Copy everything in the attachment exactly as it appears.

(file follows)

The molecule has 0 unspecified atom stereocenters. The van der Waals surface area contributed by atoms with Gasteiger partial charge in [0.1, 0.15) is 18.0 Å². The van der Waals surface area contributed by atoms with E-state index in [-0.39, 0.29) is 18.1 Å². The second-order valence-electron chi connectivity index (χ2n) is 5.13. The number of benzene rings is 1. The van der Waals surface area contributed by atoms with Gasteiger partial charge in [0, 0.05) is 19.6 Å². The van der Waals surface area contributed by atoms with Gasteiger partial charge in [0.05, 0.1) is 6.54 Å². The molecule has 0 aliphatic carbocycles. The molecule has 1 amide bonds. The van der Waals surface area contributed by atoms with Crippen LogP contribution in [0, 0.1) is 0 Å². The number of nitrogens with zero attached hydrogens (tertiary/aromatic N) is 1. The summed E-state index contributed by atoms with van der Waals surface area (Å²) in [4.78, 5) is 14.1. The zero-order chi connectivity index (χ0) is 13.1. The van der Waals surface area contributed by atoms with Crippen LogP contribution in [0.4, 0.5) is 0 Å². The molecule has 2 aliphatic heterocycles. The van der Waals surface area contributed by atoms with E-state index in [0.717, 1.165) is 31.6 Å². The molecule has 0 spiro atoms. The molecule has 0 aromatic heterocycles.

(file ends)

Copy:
The molecule has 0 unspecified atom stereocenters. The van der Waals surface area contributed by atoms with Gasteiger partial charge in [0.1, 0.15) is 18.0 Å². The van der Waals surface area contributed by atoms with E-state index in [-0.39, 0.29) is 18.1 Å². The second-order valence-electron chi connectivity index (χ2n) is 5.13. The number of benzene rings is 1. The van der Waals surface area contributed by atoms with Gasteiger partial charge in [0, 0.05) is 19.6 Å². The van der Waals surface area contributed by atoms with Gasteiger partial charge in [0.05, 0.1) is 6.54 Å². The molecule has 0 aliphatic carbocycles. The molecule has 1 amide bonds. The van der Waals surface area contributed by atoms with Crippen LogP contribution in [0, 0.1) is 0 Å². The number of nitrogens with zero attached hydrogens (tertiary/aromatic N) is 1. The summed E-state index contributed by atoms with van der Waals surface area (Å²) in [4.78, 5) is 14.1. The zero-order chi connectivity index (χ0) is 13.1. The van der Waals surface area contributed by atoms with Crippen LogP contribution in [0.4, 0.5) is 0 Å². The molecule has 2 aliphatic heterocycles. The van der Waals surface area contributed by atoms with E-state index in [0.717, 1.165) is 31.6 Å². The molecule has 0 spiro atoms. The molecule has 0 aromatic heterocycles.